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Packard Bell to use Cyrix chips

The company will announce that it will begin incorporating processors from Cyrix in a number of its PCs, a bold move for the ailing vendor.

Thursday, Packard Bell NEC is expected to announce that it will begin to incorporate processors from Cyrix in a number of its computers, a bold move for the ailing vendor that will likely bring industrywide PC prices down further.

Packard Bell is expected to introduce a number of PC models across a range of price points using Cyrix processors, according to industry sources familiar with the rollout. Packard Bell will use the MediaGX processor for lower-end machines as well as the 6X86MX processor family for midrange computers. Cyrix processors will allow Packard Bell to bring out PCs as low as $599.

Packard Bell is adopting Cyrix processors primarily as a way to bring its prices down and revive sales, said sources. The company has been losing market share in the consumer PC arena to such rivals as Compaq, which began to match Packard Bell in pricing last year. Packard Bell has also been under pressure from parent company NEC to turn a profit.

The deal will likely be a boon to Cyrix too, which lost a major desktop PC partner when Compaq started to use chips from Advanced Micro Devices earlier this year. Cyrix processors are substantially less expensive than Intel processors running at approximately the same speed. (Intel is an investor in CNET: The Computer Network.)

Though previously wedded to a policy of using only Intel processors, Packard Bell now needs to take bold measures to arrest its market share slide, said Nathan Brookwood, an analyst at Dataquest, a marketing research firm. He added that they really have nothing to lose anymore by going with Cyrix processors.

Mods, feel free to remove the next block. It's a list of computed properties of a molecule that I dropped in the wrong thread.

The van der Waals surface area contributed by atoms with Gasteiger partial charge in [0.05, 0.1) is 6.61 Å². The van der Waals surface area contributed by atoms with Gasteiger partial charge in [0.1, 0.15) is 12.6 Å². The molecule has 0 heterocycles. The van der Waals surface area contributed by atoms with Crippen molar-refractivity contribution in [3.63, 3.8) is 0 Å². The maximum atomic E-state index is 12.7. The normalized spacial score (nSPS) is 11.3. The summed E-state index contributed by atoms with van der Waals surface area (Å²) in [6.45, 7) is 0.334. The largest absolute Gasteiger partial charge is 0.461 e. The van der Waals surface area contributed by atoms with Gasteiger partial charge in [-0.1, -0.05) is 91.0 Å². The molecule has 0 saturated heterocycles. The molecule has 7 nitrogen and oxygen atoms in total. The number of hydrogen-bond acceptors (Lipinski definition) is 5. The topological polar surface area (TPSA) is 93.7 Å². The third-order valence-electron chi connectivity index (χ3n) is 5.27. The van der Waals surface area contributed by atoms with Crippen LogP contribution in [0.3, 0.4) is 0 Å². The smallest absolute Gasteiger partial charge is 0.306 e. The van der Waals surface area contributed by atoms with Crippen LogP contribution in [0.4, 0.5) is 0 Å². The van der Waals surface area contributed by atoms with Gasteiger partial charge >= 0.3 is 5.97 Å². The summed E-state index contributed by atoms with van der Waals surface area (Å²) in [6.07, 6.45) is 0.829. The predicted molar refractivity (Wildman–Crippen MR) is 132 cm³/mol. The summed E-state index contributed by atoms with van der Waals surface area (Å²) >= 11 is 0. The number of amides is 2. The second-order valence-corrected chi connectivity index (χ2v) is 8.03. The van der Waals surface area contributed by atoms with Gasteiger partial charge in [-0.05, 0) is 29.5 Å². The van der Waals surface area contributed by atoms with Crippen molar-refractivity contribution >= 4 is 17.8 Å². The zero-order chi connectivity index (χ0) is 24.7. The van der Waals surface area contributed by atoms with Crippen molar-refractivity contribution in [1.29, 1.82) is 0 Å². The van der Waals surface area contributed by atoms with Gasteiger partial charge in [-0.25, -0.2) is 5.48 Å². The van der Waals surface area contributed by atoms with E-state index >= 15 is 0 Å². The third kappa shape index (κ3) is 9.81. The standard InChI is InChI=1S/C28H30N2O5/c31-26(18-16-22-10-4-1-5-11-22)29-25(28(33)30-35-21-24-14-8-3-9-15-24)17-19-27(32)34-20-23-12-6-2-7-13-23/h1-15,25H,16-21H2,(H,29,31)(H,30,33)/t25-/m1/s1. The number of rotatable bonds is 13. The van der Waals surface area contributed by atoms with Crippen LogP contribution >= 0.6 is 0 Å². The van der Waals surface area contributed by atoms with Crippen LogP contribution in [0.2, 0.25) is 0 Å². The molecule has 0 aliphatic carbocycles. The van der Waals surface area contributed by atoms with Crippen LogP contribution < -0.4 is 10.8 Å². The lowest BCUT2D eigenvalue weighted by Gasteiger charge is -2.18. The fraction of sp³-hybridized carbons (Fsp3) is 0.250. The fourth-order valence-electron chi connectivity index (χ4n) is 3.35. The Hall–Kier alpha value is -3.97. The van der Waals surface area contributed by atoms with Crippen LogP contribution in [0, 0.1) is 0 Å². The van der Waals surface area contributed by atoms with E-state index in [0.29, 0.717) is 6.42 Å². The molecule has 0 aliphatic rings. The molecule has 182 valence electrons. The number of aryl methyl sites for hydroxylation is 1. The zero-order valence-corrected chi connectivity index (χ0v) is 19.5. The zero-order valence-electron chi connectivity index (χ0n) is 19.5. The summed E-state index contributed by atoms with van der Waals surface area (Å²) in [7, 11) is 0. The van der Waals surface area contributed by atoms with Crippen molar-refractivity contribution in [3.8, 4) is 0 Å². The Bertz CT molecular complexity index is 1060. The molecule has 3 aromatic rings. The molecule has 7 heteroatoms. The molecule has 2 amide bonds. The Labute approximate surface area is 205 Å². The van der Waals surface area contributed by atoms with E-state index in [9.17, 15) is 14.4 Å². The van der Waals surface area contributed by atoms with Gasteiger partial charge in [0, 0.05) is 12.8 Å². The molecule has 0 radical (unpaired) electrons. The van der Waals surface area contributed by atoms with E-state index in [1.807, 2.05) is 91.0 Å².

An overriding concern about antagonizing Intel is often brought up by analysts as a reason that many PC vendors do not stray from an Intel-only policy.

But Packard Bell, with a reputation to uphold as the low-price consumer PC leader, has been devastated by Compaq's strategy. In particular, Compaq?s brash move to go with Cyrix processors for its low-cost boxes shook up the PC market and have been popular with consumers, eating into Packard Bell's market share.

"This will improve their competitive play" by making their systems cheaper, said Roger Kay, computing analyst at International Data Corporation.

Packard Bell's timing is also impeccable, he added. Currently, Intel is under investigation by the Federal Trade Commission for allegedly monopolistic business practices. As a result, it is unlikely that the chip maker will try to apply pressure, or authorize incentives, to get Packard Bell to switch directions again.

"They are not going to make any waves that could be considered anti-competitive at the moment," he added.

However, although Cyrix chips will make Packard Bell machines more competitive, the shift is a titanic break in tradition. Packard Bell has depended upon Intel processors and technology since its founding and never used rival products. Intel, in fact, loaned $500 million to Packard Bell earlier in the decade when the company found itself stuck with excess inventory. NEC is also one of Intel's largest worldwide customers.

While Compaq and IBM have adopted a multiprocessor strategy, most other major vendors have not.

Recently, Intel has also been quick to react to competitors and these days can usually offer PC vendors a chip at almost every price point in the market, a major disincentive for some vendors when they begin to consider alternative suppliers.